Not just the improbable, that won’t do. No, it must be the impossible.
I’m still on a #BeMeanToCharacters kick, and my contribution to the subject today is to force your poor, abused characters to make impossible decisions.
Let’s take a simple one—one that everyone has heard before, and most people have faced.
“Honey, does this dress make me look fat?”
All the men just flinched, and all of the women just wondered if what they are wearing makes them look fat. I’m in sweats, I’m rocking the frump at the moment.
Seriously, this is a simple example, but an effective one. Does the poor guy (we’re going with traditional roles right now, so I’m calling the questioned a guy) tell the truth? Or say what she wants to hear? But if the dress doesn’t look great on her, but he can tell she likes it, and he says it does, and then someone else spills the beans…what will happen? The poor guy shudders at the thought. He knows he will be punished.
BUT, if he tells the truth, how angry is she going to be that he in any way agreed with her assessment that she is fat? More punishment, for sure.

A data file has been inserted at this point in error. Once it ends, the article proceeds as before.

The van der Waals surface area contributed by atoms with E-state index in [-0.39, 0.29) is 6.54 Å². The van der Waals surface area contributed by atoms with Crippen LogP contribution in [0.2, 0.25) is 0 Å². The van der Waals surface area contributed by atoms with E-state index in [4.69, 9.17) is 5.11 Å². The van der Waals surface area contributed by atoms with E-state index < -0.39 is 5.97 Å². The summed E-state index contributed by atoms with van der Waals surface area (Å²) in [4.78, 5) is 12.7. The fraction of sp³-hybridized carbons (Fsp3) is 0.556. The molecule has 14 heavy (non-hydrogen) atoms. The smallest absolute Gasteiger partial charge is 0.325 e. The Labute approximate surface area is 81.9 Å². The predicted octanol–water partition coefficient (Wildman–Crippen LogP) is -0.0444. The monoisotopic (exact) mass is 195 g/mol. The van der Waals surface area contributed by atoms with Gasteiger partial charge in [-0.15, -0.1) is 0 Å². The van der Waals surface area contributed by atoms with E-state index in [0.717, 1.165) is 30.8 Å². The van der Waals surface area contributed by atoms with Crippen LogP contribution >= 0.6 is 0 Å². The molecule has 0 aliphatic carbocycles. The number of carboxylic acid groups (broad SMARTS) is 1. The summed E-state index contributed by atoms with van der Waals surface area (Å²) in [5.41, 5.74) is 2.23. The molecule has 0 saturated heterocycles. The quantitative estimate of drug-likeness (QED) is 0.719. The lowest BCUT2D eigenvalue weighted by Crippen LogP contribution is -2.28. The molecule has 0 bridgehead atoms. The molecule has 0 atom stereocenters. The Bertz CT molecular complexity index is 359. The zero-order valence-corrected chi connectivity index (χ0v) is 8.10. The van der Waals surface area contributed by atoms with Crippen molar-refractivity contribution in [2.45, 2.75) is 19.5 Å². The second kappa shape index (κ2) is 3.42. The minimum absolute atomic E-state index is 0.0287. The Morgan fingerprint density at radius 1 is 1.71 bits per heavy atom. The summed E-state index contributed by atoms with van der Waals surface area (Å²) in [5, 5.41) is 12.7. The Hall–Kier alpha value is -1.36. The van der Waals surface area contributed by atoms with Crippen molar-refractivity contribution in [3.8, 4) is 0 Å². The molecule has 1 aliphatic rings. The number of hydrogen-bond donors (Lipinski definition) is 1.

This is an impossible question. An impossible circumstance. One the character can’t get out of.
I just watched a great episode of Dr. Who in which the Doctor has to decide between saving a planet and killing 20,000 people, or letting the 20,000 people live only to be killed by aliens later, along with the rest of the planet. Probably.
This is NOT a decision I would want to make. It’s not a decision he wants to make. But he has to. He must. He is the only one who can do anything at all to help, even though neither outcome is agreeable.
These are the kinds of circumstances that you need to put your characters in to. Make them choose between two evils, or to good things, or between lives of people they know. You can stay shallow with this—lies and intrigues, or go deep and put lives or people’s entire happiness on the line.
Don’t let them off easy.
Go forth and #BeMeanToCharacters!